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A woman! Just like me, in case you didn’t know, dear reader. The thrill, the pride! I beamed as I handed the beer gift over to Miladys Padrón Sagrera, and she offered me tastes of all three of the beers she makes.

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You guessed it: a light, a medium, and a dark. Sigh. After a few questions it was clear that the language barrier was too great, so I asked if I could return the next day with a translator for an interview, and she agreed.

I did not actually have a translator, but I had an idea. Ariel, of the Airbnb paladar experience reservation, who had already agreed to let me interview him. When I booked it, I had again offered to bring beer. Ariel said he’d prefer a “real American football.”

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On the way to the paladar class the next morning, my scooter-taxi ran out of gas. “No problem” the driver explained- he always carries a jug of extra fuel and a funnel under the seat. “Could you wait for me up ahead? I have to get a running start, and you hop on as I go by, okay?”

It worked. That’s when I fell hard for Cuba.

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Being the first student to show up at La Catedral for my “Concinar con Ariel” experience, I told him about the amazing female brewer I’d met the day before and how I needed a translator- did he know any?- just as I handed him the real American football. With a logo of his favorite team, the Patriots. Eyes wide and laughing, “Oh you know I’m gonna be your translator.”

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Private Ownership in Utopia

It turned out that I was the only one in the class that day. In the US, it would have been canceled. Instead I got a private tour, with a focus on the legal side of running a restaurant in Cuba. In 2010, the law changed to allow Cubans to privately own restaurants- they’re known as paladars. (The rule did not extend to breweries or distilleries.) Given the unreliability of ingredient supplies in Cuba, there is a careful dance to make sure the place can have a steady menu. The leader of this ingredient salsa is called the Inventory Man. He spends his days driving around in a 1950s Chevy with the back seat removed searching for ingredients to buy at retail cost.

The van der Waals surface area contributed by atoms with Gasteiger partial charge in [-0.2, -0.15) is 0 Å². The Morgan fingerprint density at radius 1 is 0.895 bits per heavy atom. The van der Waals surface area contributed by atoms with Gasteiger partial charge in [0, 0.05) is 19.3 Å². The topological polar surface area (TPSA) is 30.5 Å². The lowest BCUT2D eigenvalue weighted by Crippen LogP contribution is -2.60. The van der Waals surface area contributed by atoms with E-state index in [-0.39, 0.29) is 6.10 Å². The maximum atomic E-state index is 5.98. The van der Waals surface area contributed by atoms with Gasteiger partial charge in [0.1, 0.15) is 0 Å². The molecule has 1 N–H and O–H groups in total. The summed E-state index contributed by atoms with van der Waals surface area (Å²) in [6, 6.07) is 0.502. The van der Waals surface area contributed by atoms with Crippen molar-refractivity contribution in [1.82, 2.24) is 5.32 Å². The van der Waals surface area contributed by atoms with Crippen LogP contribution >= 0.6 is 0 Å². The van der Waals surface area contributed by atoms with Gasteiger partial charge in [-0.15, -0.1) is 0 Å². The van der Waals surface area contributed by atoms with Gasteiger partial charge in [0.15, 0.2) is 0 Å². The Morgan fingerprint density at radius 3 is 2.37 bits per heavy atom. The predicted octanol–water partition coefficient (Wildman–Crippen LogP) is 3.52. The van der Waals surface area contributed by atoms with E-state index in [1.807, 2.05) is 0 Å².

The menu is intentionally simple, and inventory is so closely monitored that when a server enters an order, the computer recalculates the remaining ingredients. Other than at the airport, this is the most advanced technology I saw in Cuba. Servers are trained to keep an eye on what is available and to discourage customers from items that are running low while also not saying no to a request. The illusion of plenty is guarded. As with the beer, consistency is king- although at least in these private enterprises there is room for innovation. Such is life in utopia.

A Tale of Two Brewers

If there is hope for delicious beer in Cuba, it is with Miladys. When we arrived at the brewery to meet her it was full of people drinking from towers of beer. Boys were fishing on the edge of the dock, and a huge tanker was floating just off the pier. Ariel- there as my translator- and I ordered the medium beer while we waited. I brought more gifts: a Sixpoint Resin, a Castle Island Coconut Porter, and a Pink Boots Society pin. Miladys joined us, and we shared the porter as we talked.